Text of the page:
Vladimir Nabokov

NABOKV-L post 0023804, Sun, 17 Mar 2013 14:43:22 -0300

Re: Pale Fire QUERY - Line 992
Maurice Couturier: "There may be yet another interpretation of line 992: Kinbote, in his commentary to the previous line, says that Shade was "hampered in his movements" as he descended the steps of the porch, and he "relieved" him of his manuscript to help him. After the shooting, he acts as if he were a drunk. Yet,it would mean that Shade, when writing this line, was foreshadowing his forthcoming situation, a little far-fetched, I grant it. We probably miss something. I am tempted to make allowance for this possible interpretation in my revision of the translation for the Pléiade edition."

Jansy Mello: Shade acts as if he were a drunk, or was he, in fact, addicted to alcohol, hiding his drinking habits from Sybil (but she must have smelled his breath, like Kinbote did)and and easy to lure away from his perch by a promise of, perhaps, another a glass of Tokay? Besides, he was not very steady on his feet independently of that. I see no reason to suppose he was "foreshadowing his forthcoming situation" (foreshadowing is a very apt term, it adds a particular tonality to PF's first lines about the waxwing's shadow)
Other examples:
"From the inside of the supermarket, through a plate-glass window, I saw the old chap pop into a liquor store.[ ] A comfortable burp told me he had a flask of brandy concealed about his warmly coated person.." Foreword
"My binoculars would seek him out and focus upon him [ ] lurking in the ruptured shadows of his first-floor study where a bright goblet of liquor quietly traveled from filing cabinet to lectern, and from lectern to bookshelf, there to hide if need be behind Dante's bust; on a hot day..." Note to lines 47-48
"I started to calculate aloud in meters the altitude that I thought much too high for John's heart but Sybil pulled him by the sleeve reminding him they had more shopping to do, and I was left with about 2,000 meters and a valerian-flavored burp." Note to line 287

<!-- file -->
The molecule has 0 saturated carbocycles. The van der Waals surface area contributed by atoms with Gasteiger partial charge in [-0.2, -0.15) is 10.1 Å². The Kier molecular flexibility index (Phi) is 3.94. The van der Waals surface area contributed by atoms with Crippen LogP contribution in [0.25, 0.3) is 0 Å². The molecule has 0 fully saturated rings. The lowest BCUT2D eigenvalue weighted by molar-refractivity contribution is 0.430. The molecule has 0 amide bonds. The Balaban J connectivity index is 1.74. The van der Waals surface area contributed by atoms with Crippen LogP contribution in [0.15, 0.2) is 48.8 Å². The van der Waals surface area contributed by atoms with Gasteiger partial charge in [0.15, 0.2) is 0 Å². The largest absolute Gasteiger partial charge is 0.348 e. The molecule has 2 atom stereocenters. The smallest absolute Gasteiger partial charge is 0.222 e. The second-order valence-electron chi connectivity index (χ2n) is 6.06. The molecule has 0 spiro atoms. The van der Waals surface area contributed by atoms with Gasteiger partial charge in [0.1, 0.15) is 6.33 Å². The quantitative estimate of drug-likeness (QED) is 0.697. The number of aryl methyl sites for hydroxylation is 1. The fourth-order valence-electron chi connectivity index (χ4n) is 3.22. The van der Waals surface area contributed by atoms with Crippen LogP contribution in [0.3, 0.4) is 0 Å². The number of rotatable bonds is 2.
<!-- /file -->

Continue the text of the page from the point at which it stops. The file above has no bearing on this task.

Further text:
René Alladaye: "There seem to be at least two possible ways of reading line 992. The first one has to do with the horseshoes mentioned in the previous line. The horseshoe game is played by pitching horseshoes as close as possible to a stake which is also called a "leaner". If the horseshoe is pitched so close that it leans against the stake, the image in the poem is easier to understand.[ ]But there still remains a slight grammatical problem (ignored by the French translators) as "horseshoes" in line 991 is plural and does not agree with "its". This leads me to my second hypothesis. What if line 992 refers to line 990 and it is Sybil's shadow which does the leaning against the shagbark tree. The tree is now compared to a lamppost and the shadow looks like a drunk because it is aslant. [ ]The line order adopted in the poem leads me to conclude that Shade (or/and Nabokov of course) wants to preserve the dual reading and force his reader to hesitate. This would not be particularly surprising in Pale Fire where enigmatic passages are numerous."

Jansy Mello: The idea about a "dual reading" of the line is particularly appealing to me. However, there's Barrie Akin's observation to consider: "The alternative of Sybil's shadow did occur to me, but the part that hits the tree would look as straight as the tree, so I discounted it." Would Sybil's shadow appear straight or aslant? Is it a matter of perspective informing about Sybil's closeness to the scene? .

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